PTI photo by Subhav Shukla
PTI photo by Subhav Shukla

New Delhi : The Finance Minister ruled out privatisation of public sector banks as a response to the Rs 11,400-crore fraud hitting Punjab National Bank, saying the move may not be politically acceptable. He said a lot of people have started talking of privatisation in the aftermath of the PNB fraud. “This (privatisation) involves a large political consensus. Also, that involves an amendment to the law (Banking Regulation Act). My impression is that Indian political opinion may not find favour with this idea itself. It’s a very challenging decision,” he said. Industry body Assocham has also urged the government to reduce its stake in public sector banks to less than 50 per cent so that they can work with the sense of accountability and with the interest of stakeholders and depositors on priority. Some industrialists too have supported bank privatisation.

FM backs conducting simultaneous elections

He reiterated the need for simultaneous elections to be conducted in the country, adding that this would be good for India. ” From both a governance and expenditure point of view, to have two to three elections every year is a serious challenge. If elections are held every five years, India will see comfortable governance at the centre and state, and better policy formulation, besides lesser expenditure,” he said. Speaking on political funding, he said that with the concept of electoral bonds in place, the unclean money in political donations would be converted to clean money.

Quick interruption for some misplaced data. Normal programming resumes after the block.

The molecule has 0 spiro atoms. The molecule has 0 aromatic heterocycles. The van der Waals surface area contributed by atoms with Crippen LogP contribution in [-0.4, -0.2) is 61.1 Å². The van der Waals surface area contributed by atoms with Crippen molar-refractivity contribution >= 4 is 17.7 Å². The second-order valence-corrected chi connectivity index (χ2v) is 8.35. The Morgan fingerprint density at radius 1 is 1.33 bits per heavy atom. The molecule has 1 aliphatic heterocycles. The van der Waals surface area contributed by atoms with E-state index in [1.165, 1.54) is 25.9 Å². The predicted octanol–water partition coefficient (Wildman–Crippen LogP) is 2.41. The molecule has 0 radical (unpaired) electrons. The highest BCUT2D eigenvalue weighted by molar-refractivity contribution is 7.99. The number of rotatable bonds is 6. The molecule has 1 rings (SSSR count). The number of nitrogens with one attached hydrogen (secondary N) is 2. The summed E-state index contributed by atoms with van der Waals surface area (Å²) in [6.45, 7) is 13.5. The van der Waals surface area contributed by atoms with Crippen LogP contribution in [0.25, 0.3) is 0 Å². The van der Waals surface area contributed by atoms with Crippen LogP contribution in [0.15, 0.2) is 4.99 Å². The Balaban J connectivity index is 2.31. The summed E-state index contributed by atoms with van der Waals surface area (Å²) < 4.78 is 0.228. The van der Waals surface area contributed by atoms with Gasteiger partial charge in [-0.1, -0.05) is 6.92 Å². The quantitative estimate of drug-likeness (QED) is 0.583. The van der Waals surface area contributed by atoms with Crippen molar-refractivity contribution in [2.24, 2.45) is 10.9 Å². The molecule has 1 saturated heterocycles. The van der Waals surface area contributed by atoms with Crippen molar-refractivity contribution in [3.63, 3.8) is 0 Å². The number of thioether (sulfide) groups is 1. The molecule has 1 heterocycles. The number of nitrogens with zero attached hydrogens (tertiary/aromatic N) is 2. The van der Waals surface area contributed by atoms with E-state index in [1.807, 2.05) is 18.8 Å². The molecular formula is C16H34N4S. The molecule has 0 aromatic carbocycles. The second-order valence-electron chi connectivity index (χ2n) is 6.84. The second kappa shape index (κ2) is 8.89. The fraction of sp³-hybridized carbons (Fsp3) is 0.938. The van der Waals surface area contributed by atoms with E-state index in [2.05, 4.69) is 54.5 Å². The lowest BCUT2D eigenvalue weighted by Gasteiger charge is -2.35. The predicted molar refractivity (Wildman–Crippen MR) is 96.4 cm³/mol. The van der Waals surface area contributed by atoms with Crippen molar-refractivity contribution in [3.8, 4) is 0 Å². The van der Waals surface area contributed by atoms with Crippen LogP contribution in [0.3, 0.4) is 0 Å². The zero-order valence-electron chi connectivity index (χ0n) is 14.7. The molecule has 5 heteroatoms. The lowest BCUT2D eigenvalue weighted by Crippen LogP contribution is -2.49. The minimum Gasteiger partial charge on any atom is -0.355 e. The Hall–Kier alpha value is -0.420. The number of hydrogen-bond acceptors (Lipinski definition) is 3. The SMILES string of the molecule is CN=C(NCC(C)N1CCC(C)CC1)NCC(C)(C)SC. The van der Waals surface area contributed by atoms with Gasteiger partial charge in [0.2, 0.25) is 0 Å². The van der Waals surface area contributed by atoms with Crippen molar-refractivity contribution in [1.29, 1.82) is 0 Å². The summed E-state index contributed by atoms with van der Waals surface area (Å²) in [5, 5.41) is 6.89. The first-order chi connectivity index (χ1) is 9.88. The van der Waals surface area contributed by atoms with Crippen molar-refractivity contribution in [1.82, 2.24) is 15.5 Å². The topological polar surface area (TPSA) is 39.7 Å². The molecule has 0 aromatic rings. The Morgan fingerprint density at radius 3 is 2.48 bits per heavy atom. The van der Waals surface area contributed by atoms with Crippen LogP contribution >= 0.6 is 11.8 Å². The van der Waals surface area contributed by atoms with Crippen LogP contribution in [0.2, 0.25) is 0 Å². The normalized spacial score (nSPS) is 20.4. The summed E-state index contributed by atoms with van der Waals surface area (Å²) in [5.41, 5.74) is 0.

He slams regulators’ failure to detect fraud

Finance Minister Arun Jaitley on Saturday slammed regulators for failing to detect the Rs 11,400-crore fraud at Punjab National Bank for seven long years, saying unlike politicians, regulators in the Indian system are unaccountable. Speaking on the scam for the second time this week, he said employees conniving with fraudsters is worrisome. Also worrisome is that no red flag was raised. Regulators should have a “third eye” open to detect and check such frauds. He said the industry needs to get into the habit of doing ‘ethical’ business as such frauds are “scars”.

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